monitor you have to use a smaller area of the cathode and this means
    more amps/cm^2, not a good thing for life.

    Scott W, Dec 11, 2005
  14. m Ransley

    miso Guest

    I looked at a few LCDs and didn't think the color was all that bad.
    [note: I have a slight red/green color blindness] It was the screen
    door effect that I couldn't take. Even the Apple/Sony displays have big
    gaps between the pixels. I really think waiting for the next generation
    is a good idea.

    Then again, I had a high end CRT that only cost $130 or so to fix.
    [Check out Yes, the English isn't the best on the
    website, as everyone there came from someplace else, but they did a
    good job on my CRT. Most of their business is LCD repair. There were
    plenty of Apple Cinema displays getting new CCFTs.]

    I've used Cantoo photolab in Berkeley for developing film. They have a
    few Macs with Imagen scanners that can be rented. They use LaCie
    monitors, both CRT and LCD. The LCD is the LaCie's version of NECs
    2180ux, and the color was good enough for my tastes. However, the
    response time wouldn't work for anything but photography. It is 30ms,
    way too slow for anything with motion. The guy who does the calibration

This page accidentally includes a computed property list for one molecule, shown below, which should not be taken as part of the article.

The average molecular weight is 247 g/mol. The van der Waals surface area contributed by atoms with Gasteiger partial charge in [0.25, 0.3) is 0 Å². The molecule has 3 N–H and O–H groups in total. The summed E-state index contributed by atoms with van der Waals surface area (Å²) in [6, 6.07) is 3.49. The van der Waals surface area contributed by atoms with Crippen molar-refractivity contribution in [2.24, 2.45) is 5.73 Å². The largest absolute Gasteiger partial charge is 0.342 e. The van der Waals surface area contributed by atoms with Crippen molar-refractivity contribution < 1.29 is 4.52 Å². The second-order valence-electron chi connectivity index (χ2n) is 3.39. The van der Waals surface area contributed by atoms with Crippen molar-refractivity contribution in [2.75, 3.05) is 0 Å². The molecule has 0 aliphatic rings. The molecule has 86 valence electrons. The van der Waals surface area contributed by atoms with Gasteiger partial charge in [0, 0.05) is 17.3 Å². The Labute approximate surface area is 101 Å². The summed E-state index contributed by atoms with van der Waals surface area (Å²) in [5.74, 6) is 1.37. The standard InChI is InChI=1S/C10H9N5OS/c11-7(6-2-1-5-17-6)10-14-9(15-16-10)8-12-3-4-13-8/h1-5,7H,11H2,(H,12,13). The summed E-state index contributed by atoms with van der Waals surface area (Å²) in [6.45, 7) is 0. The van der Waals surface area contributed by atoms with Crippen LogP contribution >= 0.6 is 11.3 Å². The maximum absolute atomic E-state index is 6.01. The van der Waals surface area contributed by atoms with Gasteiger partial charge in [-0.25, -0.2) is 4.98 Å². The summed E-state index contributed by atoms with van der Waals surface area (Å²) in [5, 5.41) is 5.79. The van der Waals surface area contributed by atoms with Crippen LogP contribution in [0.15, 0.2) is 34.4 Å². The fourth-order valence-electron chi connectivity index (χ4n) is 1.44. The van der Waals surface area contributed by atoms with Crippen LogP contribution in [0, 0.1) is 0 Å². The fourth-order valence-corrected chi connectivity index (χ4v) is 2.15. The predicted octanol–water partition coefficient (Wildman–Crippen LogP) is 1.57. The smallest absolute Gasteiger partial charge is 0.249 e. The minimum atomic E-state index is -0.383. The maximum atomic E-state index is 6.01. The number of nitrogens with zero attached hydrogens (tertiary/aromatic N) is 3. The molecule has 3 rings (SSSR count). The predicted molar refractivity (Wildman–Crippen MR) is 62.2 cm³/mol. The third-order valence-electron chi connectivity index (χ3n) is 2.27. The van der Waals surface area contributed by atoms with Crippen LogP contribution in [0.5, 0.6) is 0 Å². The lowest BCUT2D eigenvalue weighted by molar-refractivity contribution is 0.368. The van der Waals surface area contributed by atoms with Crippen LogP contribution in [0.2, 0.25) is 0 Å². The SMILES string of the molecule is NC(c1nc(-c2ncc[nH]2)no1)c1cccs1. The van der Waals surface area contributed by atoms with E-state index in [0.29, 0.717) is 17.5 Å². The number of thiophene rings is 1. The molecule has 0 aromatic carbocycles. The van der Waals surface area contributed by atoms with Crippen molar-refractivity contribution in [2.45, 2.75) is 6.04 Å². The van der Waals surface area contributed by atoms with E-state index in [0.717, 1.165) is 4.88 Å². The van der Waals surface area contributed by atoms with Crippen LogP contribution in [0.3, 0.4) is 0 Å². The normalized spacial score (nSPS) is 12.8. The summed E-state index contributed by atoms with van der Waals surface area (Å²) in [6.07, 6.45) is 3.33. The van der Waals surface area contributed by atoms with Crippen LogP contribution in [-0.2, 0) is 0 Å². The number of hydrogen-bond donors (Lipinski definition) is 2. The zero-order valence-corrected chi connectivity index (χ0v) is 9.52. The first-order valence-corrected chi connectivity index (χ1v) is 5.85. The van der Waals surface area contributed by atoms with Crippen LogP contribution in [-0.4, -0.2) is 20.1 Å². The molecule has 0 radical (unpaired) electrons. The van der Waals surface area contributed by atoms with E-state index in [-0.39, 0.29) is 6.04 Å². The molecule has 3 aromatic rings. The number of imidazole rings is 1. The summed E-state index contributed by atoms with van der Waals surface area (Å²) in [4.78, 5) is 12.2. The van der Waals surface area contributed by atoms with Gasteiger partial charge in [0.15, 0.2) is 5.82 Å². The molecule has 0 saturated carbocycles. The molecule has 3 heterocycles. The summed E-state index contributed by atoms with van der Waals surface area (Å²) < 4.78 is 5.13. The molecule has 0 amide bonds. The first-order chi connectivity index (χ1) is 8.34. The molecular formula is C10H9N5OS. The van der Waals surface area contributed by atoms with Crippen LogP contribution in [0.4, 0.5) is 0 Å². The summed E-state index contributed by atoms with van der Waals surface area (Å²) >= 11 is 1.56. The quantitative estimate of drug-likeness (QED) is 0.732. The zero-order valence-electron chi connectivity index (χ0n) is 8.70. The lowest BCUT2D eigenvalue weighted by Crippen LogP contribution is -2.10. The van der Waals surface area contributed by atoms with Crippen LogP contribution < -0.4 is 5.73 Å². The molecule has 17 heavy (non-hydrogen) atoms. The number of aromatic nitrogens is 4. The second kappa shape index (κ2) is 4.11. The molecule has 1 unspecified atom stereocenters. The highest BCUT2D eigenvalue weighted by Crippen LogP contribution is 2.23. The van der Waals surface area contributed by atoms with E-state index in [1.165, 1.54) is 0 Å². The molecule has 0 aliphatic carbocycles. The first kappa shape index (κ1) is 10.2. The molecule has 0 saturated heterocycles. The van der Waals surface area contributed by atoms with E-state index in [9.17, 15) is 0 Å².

says that particular LCD isn't all that bad, but he uses a CRT for his
    own work.
    miso, Dec 11, 2005
  15. m Ransley

    Leo Guest

    There's your proof they aren't!!! NEVER listen to a salesman, especially from
    those type of stores, they are trained to sell high margin crap, not technology.
    Resolution is just a horse power race, color quality, dynamic range, and
    linearity are more important. LCD's usually win on linearity, but fall down
    everywhere else.

    Note that the electron beam in a CRT can be shut off mid-pixel, but an LCD can't
    do that, the entire pixel must either light up or be dark, so CRTs always have
    more resolution.
    Leo, Dec 12, 2005
  16. m Ransley

    Robert Guest

    My current monitors are 19 inch and 15 inch LCD monitors, but I used CRT's
    for years.

    The 19 inch monitor has 6 rocker buttons for adjusting the screen, and I
    often check to see how a photo looks on the 15 inch monitor. For me, the
    newer LCD monitors are better than the usual CRT monitor.